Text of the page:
“Is there something else you can do in the meantime?”
“No, all my work’s on here,” he said, patting the computer. “And it’s not like there’s anything to do in this dump.”
“Why don’t I just come with you to the lecture? I kinda wanna hear about the football stuff,” he proposed.
“I don’t think that’s possible. We had to sign up for it a few weeks in advance, and it cost a thousand dollars.”
“The hell? A thousand bucks?”
“Yeah. St. John’s is making us go to these events. I could lose my job, if I don’t. We’re actually in the process of starting a class action lawsuit against them.”
“Can’t you sneak me in, or something?”
I felt really guilty about him having to sacrifice his Saturday just to drive me around already, and I didn’t want to have him suffer through four hours of boredom in the car on my account.
“Maybe.” I retrieved my purse from the backseat, and rummaged around for the letter from the Center for Lectures and Illness Therapy. “Ah, here it is.” I opened the envelope, and got out the little plastic name tag. It showed the organization’s logo, and my last name, Weaver, in all capital letters. Well, our last name. “Here, take this for now. I’m gonna go in first, and see if I can just walk in. If not, I’ll come back out, and we’ll have to think of something else. Otherwise, you can just follow me with the thing.”
“Alright,” he said, warily. “Won’t people be able to tell I don’t belong? I’m not exactly dressed for it.”
I glanced at his outfit. He wore a pair of dark slacks, and red sweater with some band’s logo on it. That would definitely raise some eyebrows.
“Are you wearing anything under that sweater?”
“Uh, just a t-shirt.”
“Any logos on it?”
“Nope, it’s just black.”
“Won’t that look weird too?”
“No, hold on.” I turned around, and grabbed my white doctor’s coat from the backseat. “Here, you can wear this. You’ll fit right in.”
“Alright, well, I’m gonna go in. I’ll call if everything’s ok, and you can follow.”
I stepped out of the car into the cold. Without the coat, I was severely underdressed for going outside. The navy blue business dress I had picked barely offered any warmth, and by the time I made it inside the building, my teeth were chattering. Fortunately the building was heated.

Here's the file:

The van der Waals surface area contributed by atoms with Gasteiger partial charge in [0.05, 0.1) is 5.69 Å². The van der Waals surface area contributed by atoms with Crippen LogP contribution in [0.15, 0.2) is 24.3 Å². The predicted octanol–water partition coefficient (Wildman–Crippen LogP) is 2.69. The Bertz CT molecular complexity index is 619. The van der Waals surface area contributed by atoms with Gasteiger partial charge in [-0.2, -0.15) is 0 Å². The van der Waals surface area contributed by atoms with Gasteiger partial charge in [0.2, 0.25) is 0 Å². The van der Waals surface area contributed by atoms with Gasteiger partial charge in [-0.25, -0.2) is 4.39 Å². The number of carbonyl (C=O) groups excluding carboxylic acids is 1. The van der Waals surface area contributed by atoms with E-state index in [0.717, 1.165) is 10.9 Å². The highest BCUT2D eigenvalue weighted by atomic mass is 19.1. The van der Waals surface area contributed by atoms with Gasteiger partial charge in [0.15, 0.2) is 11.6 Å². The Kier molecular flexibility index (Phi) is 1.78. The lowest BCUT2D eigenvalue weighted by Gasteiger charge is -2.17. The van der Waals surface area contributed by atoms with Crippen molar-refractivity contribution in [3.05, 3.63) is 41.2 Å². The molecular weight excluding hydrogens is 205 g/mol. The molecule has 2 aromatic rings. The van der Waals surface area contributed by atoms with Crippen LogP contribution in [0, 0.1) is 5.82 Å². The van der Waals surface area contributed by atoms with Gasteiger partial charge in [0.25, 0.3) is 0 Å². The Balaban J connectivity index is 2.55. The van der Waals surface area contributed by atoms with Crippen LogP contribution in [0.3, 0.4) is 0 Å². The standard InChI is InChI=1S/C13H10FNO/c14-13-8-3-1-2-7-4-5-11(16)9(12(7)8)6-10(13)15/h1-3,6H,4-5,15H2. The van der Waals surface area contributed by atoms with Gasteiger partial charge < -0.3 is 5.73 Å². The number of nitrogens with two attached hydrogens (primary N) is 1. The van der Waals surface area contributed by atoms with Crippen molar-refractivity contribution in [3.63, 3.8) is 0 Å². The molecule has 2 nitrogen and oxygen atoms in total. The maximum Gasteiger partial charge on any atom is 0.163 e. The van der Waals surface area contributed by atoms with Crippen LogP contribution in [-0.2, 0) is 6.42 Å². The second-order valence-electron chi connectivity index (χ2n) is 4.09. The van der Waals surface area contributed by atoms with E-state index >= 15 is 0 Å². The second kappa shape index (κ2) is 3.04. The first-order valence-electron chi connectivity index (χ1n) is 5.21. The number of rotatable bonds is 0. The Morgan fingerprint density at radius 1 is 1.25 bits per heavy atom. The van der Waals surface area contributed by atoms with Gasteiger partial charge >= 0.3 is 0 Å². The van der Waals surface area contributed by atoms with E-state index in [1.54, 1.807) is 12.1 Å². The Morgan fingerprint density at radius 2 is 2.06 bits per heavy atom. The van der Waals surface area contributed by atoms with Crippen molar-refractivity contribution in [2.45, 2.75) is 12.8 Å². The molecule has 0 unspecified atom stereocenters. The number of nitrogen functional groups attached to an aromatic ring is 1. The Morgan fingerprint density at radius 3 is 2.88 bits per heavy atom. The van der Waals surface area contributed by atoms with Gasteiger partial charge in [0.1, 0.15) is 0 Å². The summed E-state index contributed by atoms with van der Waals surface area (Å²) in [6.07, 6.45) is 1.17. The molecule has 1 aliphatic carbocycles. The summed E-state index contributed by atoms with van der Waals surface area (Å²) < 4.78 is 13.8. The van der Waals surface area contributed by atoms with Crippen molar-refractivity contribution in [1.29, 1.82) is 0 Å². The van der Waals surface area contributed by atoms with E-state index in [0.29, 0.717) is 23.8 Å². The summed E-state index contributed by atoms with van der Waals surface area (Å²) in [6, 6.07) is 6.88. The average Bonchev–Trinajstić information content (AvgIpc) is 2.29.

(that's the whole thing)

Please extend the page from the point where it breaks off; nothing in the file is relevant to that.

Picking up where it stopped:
Inside the lobby, there were a few dozen people milling around, most of which sported similar white coats to the one I had given Julian. A pair of large doors led further in, flanked on each side by a tall security guard holding a clipboard. On the side, a table had been set up, with a few official-looking people sitting behind laptops.
Trying to look like nothing was wrong, I strode confidently in the direction of the large double doors. Everything seemed to be going well, until I put my hand on the handle.
“Miss? Excuse me,” said the guard to my right.
“Yeah?” I asked, hesitantly.
“Where’s your name tag?”
“Oh, I, uh, lost it.”
“Can’t let you in without ticking you off the list,” he explained, waving his clipboard. “Talk to the guys over there,” he said, pointing at the table, “they’ll get you a new one.”
“Ok, thanks,” I replied, and sidled over to the table.
“How can I help you?” asked one of the men.
“I lost my nametag.”
“One moment.” He started typing on his laptop. “Can I see some ID?”
“Yeah, one sec.” I pulled my St. John’s laminate out of my purse, and held it out.
He looked at it carefully, and finally said, “Alright, Ms. Weaver, looks like everything’s in order. That will just be five dollars for a replacement tag.”
Ben Esra telefonda seni bosaltmami ister misin?